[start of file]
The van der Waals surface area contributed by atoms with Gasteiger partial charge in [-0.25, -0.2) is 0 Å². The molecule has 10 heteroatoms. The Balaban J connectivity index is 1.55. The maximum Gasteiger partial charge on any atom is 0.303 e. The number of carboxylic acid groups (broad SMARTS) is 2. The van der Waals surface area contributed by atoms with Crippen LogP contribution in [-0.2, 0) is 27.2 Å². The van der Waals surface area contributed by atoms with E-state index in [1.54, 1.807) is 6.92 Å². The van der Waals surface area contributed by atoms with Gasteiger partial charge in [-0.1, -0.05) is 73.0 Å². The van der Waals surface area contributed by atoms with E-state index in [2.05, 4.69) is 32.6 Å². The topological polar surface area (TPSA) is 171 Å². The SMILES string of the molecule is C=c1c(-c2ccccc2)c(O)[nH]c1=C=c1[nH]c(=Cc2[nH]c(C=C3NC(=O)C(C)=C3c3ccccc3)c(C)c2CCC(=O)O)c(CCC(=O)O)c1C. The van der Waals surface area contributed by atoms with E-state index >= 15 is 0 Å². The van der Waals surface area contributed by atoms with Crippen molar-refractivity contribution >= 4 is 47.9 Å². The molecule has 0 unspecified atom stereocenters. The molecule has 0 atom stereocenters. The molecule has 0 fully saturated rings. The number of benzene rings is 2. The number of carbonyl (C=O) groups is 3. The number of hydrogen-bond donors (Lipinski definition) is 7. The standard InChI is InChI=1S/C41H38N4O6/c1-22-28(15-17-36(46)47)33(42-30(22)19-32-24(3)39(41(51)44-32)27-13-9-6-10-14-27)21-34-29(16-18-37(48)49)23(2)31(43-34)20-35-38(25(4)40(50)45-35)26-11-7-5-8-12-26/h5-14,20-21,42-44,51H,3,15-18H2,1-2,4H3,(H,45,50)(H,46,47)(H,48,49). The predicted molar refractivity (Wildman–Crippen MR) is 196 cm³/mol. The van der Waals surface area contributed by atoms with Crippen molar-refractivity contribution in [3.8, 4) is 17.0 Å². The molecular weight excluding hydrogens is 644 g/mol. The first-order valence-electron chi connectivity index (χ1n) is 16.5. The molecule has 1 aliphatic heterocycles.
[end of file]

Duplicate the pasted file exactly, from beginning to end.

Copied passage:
The van der Waals surface area contributed by atoms with Gasteiger partial charge in [-0.25, -0.2) is 0 Å². The molecule has 10 heteroatoms. The Balaban J connectivity index is 1.55. The maximum Gasteiger partial charge on any atom is 0.303 e. The number of carboxylic acid groups (broad SMARTS) is 2. The van der Waals surface area contributed by atoms with Crippen LogP contribution in [-0.2, 0) is 27.2 Å². The van der Waals surface area contributed by atoms with E-state index in [1.54, 1.807) is 6.92 Å². The van der Waals surface area contributed by atoms with Gasteiger partial charge in [-0.1, -0.05) is 73.0 Å². The van der Waals surface area contributed by atoms with E-state index in [2.05, 4.69) is 32.6 Å². The topological polar surface area (TPSA) is 171 Å². The SMILES string of the molecule is C=c1c(-c2ccccc2)c(O)[nH]c1=C=c1[nH]c(=Cc2[nH]c(C=C3NC(=O)C(C)=C3c3ccccc3)c(C)c2CCC(=O)O)c(CCC(=O)O)c1C. The van der Waals surface area contributed by atoms with E-state index >= 15 is 0 Å². The van der Waals surface area contributed by atoms with Crippen molar-refractivity contribution >= 4 is 47.9 Å². The molecule has 0 unspecified atom stereocenters. The molecule has 0 atom stereocenters. The molecule has 0 fully saturated rings. The number of benzene rings is 2. The number of carbonyl (C=O) groups is 3. The number of hydrogen-bond donors (Lipinski definition) is 7. The standard InChI is InChI=1S/C41H38N4O6/c1-22-28(15-17-36(46)47)33(42-30(22)19-32-24(3)39(41(51)44-32)27-13-9-6-10-14-27)21-34-29(16-18-37(48)49)23(2)31(43-34)20-35-38(25(4)40(50)45-35)26-11-7-5-8-12-26/h5-14,20-21,42-44,51H,3,15-18H2,1-2,4H3,(H,45,50)(H,46,47)(H,48,49). The predicted molar refractivity (Wildman–Crippen MR) is 196 cm³/mol. The van der Waals surface area contributed by atoms with Crippen molar-refractivity contribution in [3.8, 4) is 17.0 Å². The molecular weight excluding hydrogens is 644 g/mol. The first-order valence-electron chi connectivity index (χ1n) is 16.5. The molecule has 1 aliphatic heterocycles.